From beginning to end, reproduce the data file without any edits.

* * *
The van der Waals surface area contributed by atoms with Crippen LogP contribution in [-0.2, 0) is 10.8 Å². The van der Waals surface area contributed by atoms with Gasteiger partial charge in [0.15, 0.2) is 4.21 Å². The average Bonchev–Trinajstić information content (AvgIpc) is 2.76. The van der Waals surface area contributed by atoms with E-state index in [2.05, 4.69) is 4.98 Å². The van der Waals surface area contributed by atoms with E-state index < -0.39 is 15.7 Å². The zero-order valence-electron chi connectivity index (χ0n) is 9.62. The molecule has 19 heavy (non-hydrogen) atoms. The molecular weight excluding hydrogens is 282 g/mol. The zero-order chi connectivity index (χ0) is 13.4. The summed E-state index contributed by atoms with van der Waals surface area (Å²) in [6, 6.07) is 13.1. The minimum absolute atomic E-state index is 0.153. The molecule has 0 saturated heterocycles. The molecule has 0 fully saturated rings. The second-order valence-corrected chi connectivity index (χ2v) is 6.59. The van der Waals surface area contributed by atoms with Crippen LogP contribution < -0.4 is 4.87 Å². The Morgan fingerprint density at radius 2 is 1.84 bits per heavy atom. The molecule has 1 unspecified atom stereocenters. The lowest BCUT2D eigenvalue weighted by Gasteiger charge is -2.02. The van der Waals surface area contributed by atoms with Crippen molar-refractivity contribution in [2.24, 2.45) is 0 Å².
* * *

The van der Waals surface area contributed by atoms with Crippen LogP contribution in [-0.2, 0) is 10.8 Å². The van der Waals surface area contributed by atoms with Gasteiger partial charge in [0.15, 0.2) is 4.21 Å². The average Bonchev–Trinajstić information content (AvgIpc) is 2.76. The van der Waals surface area contributed by atoms with E-state index in [2.05, 4.69) is 4.98 Å². The van der Waals surface area contributed by atoms with E-state index < -0.39 is 15.7 Å². The zero-order valence-electron chi connectivity index (χ0n) is 9.62. The molecule has 19 heavy (non-hydrogen) atoms. The molecular weight excluding hydrogens is 282 g/mol. The zero-order chi connectivity index (χ0) is 13.4. The summed E-state index contributed by atoms with van der Waals surface area (Å²) in [6, 6.07) is 13.1. The minimum absolute atomic E-state index is 0.153. The molecule has 0 saturated heterocycles. The molecule has 0 fully saturated rings. The second-order valence-corrected chi connectivity index (χ2v) is 6.59. The van der Waals surface area contributed by atoms with Crippen LogP contribution < -0.4 is 4.87 Å². The Morgan fingerprint density at radius 2 is 1.84 bits per heavy atom. The molecule has 1 unspecified atom stereocenters. The lowest BCUT2D eigenvalue weighted by Gasteiger charge is -2.02. The van der Waals surface area contributed by atoms with Crippen molar-refractivity contribution in [2.24, 2.45) is 0 Å².